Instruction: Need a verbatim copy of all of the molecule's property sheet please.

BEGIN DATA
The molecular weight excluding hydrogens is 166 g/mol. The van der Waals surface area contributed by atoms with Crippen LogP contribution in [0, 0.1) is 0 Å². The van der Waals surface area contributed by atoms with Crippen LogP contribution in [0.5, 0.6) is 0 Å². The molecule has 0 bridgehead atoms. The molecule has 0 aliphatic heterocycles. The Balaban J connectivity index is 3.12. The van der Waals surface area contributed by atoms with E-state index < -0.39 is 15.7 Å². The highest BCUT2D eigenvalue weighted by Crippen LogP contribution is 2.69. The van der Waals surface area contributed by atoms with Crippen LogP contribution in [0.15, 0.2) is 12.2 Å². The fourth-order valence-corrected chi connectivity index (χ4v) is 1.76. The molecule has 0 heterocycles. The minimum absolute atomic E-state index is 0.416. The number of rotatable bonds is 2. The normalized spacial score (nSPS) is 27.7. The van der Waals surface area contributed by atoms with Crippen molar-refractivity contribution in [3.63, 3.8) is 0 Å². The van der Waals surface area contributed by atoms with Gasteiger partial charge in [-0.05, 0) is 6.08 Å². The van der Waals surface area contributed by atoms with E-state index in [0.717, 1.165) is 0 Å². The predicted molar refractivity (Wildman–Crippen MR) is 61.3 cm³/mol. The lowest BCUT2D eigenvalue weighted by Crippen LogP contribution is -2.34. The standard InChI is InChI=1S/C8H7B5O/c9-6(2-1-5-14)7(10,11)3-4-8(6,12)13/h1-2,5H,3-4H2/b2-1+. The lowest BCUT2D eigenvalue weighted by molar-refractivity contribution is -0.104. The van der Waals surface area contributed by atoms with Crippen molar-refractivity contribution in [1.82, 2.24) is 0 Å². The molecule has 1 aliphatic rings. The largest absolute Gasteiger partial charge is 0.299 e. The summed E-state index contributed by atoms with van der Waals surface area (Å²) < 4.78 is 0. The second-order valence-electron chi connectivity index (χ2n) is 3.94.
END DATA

The molecular weight excluding hydrogens is 166 g/mol. The van der Waals surface area contributed by atoms with Crippen LogP contribution in [0, 0.1) is 0 Å². The van der Waals surface area contributed by atoms with Crippen LogP contribution in [0.5, 0.6) is 0 Å². The molecule has 0 bridgehead atoms. The molecule has 0 aliphatic heterocycles. The Balaban J connectivity index is 3.12. The van der Waals surface area contributed by atoms with E-state index < -0.39 is 15.7 Å². The highest BCUT2D eigenvalue weighted by Crippen LogP contribution is 2.69. The van der Waals surface area contributed by atoms with Crippen LogP contribution in [0.15, 0.2) is 12.2 Å². The fourth-order valence-corrected chi connectivity index (χ4v) is 1.76. The molecule has 0 heterocycles. The minimum absolute atomic E-state index is 0.416. The number of rotatable bonds is 2. The normalized spacial score (nSPS) is 27.7. The van der Waals surface area contributed by atoms with Crippen molar-refractivity contribution in [3.63, 3.8) is 0 Å². The van der Waals surface area contributed by atoms with Gasteiger partial charge in [-0.05, 0) is 6.08 Å². The van der Waals surface area contributed by atoms with E-state index in [0.717, 1.165) is 0 Å². The predicted molar refractivity (Wildman–Crippen MR) is 61.3 cm³/mol. The lowest BCUT2D eigenvalue weighted by Crippen LogP contribution is -2.34. The standard InChI is InChI=1S/C8H7B5O/c9-6(2-1-5-14)7(10,11)3-4-8(6,12)13/h1-2,5H,3-4H2/b2-1+. The lowest BCUT2D eigenvalue weighted by molar-refractivity contribution is -0.104. The van der Waals surface area contributed by atoms with Crippen molar-refractivity contribution in [1.82, 2.24) is 0 Å². The molecule has 1 aliphatic rings. The largest absolute Gasteiger partial charge is 0.299 e. The summed E-state index contributed by atoms with van der Waals surface area (Å²) < 4.78 is 0. The second-order valence-electron chi connectivity index (χ2n) is 3.94.